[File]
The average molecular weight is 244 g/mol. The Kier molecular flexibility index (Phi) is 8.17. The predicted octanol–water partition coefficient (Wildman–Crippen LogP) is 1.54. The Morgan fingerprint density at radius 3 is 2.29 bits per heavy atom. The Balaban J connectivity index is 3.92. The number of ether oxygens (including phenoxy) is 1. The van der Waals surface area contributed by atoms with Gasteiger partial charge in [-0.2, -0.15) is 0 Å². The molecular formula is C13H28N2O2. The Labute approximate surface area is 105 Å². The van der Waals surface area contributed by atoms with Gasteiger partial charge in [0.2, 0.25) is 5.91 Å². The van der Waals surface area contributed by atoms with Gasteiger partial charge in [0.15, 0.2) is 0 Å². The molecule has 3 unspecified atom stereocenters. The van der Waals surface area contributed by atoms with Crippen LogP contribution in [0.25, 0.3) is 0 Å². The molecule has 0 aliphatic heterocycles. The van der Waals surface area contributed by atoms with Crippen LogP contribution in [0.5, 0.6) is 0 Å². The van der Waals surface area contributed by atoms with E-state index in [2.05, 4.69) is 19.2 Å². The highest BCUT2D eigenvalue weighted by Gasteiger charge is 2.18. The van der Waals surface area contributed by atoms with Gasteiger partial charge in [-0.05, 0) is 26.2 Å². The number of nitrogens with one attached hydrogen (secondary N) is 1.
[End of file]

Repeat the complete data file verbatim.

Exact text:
The average molecular weight is 244 g/mol. The Kier molecular flexibility index (Phi) is 8.17. The predicted octanol–water partition coefficient (Wildman–Crippen LogP) is 1.54. The Morgan fingerprint density at radius 3 is 2.29 bits per heavy atom. The Balaban J connectivity index is 3.92. The number of ether oxygens (including phenoxy) is 1. The van der Waals surface area contributed by atoms with Gasteiger partial charge in [-0.2, -0.15) is 0 Å². The molecular formula is C13H28N2O2. The Labute approximate surface area is 105 Å². The van der Waals surface area contributed by atoms with Gasteiger partial charge in [0.2, 0.25) is 5.91 Å². The van der Waals surface area contributed by atoms with Gasteiger partial charge in [0.15, 0.2) is 0 Å². The molecule has 3 unspecified atom stereocenters. The van der Waals surface area contributed by atoms with Crippen LogP contribution in [0.25, 0.3) is 0 Å². The molecule has 0 aliphatic heterocycles. The van der Waals surface area contributed by atoms with Crippen LogP contribution in [0.5, 0.6) is 0 Å². The van der Waals surface area contributed by atoms with E-state index in [2.05, 4.69) is 19.2 Å². The highest BCUT2D eigenvalue weighted by Gasteiger charge is 2.18. The van der Waals surface area contributed by atoms with Gasteiger partial charge in [-0.05, 0) is 26.2 Å². The number of nitrogens with one attached hydrogen (secondary N) is 1.